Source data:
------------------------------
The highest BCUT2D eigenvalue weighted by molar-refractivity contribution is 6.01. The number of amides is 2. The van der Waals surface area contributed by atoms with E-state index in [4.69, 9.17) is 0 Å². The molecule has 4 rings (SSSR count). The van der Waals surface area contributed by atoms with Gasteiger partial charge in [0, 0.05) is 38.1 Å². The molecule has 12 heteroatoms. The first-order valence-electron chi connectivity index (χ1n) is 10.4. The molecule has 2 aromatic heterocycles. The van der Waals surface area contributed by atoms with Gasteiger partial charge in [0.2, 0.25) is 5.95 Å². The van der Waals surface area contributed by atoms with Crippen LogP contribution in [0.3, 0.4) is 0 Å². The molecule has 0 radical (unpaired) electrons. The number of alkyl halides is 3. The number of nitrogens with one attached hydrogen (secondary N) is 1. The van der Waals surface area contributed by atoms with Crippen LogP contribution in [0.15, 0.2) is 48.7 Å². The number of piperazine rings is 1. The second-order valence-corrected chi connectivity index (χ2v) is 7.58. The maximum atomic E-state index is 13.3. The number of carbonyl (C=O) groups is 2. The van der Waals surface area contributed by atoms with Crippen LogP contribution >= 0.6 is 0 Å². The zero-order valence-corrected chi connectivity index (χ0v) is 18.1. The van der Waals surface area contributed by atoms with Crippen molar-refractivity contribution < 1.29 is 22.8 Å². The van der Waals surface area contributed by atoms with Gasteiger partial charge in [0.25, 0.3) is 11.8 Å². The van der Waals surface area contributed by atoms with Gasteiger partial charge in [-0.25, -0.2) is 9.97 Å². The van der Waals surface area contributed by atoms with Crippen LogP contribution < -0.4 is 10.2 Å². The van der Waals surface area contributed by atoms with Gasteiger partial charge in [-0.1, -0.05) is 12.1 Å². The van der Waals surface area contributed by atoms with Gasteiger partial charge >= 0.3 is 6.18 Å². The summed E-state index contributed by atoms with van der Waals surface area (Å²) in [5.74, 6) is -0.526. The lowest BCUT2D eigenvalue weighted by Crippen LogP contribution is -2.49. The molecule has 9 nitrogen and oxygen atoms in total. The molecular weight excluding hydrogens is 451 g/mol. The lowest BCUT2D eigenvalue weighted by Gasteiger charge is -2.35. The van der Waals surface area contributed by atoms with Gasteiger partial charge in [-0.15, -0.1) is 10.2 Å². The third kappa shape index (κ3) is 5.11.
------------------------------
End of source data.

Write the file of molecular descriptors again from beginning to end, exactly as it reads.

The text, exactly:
The highest BCUT2D eigenvalue weighted by molar-refractivity contribution is 6.01. The number of amides is 2. The van der Waals surface area contributed by atoms with E-state index in [4.69, 9.17) is 0 Å². The molecule has 4 rings (SSSR count). The van der Waals surface area contributed by atoms with Gasteiger partial charge in [0, 0.05) is 38.1 Å². The molecule has 12 heteroatoms. The first-order valence-electron chi connectivity index (χ1n) is 10.4. The molecule has 2 aromatic heterocycles. The van der Waals surface area contributed by atoms with Gasteiger partial charge in [0.2, 0.25) is 5.95 Å². The van der Waals surface area contributed by atoms with Crippen LogP contribution in [0.3, 0.4) is 0 Å². The molecule has 0 radical (unpaired) electrons. The number of alkyl halides is 3. The number of nitrogens with one attached hydrogen (secondary N) is 1. The van der Waals surface area contributed by atoms with Crippen LogP contribution in [0.15, 0.2) is 48.7 Å². The number of piperazine rings is 1. The second-order valence-corrected chi connectivity index (χ2v) is 7.58. The maximum atomic E-state index is 13.3. The number of carbonyl (C=O) groups is 2. The van der Waals surface area contributed by atoms with Crippen LogP contribution >= 0.6 is 0 Å². The zero-order valence-corrected chi connectivity index (χ0v) is 18.1. The van der Waals surface area contributed by atoms with Crippen molar-refractivity contribution < 1.29 is 22.8 Å². The van der Waals surface area contributed by atoms with Gasteiger partial charge in [0.25, 0.3) is 11.8 Å². The van der Waals surface area contributed by atoms with Gasteiger partial charge in [-0.25, -0.2) is 9.97 Å². The van der Waals surface area contributed by atoms with Crippen LogP contribution < -0.4 is 10.2 Å². The van der Waals surface area contributed by atoms with Gasteiger partial charge in [-0.1, -0.05) is 12.1 Å². The van der Waals surface area contributed by atoms with Gasteiger partial charge >= 0.3 is 6.18 Å². The summed E-state index contributed by atoms with van der Waals surface area (Å²) in [5.74, 6) is -0.526. The lowest BCUT2D eigenvalue weighted by Crippen LogP contribution is -2.49. The molecule has 9 nitrogen and oxygen atoms in total. The molecular weight excluding hydrogens is 451 g/mol. The lowest BCUT2D eigenvalue weighted by Gasteiger charge is -2.35. The van der Waals surface area contributed by atoms with Gasteiger partial charge in [-0.15, -0.1) is 10.2 Å². The third kappa shape index (κ3) is 5.11.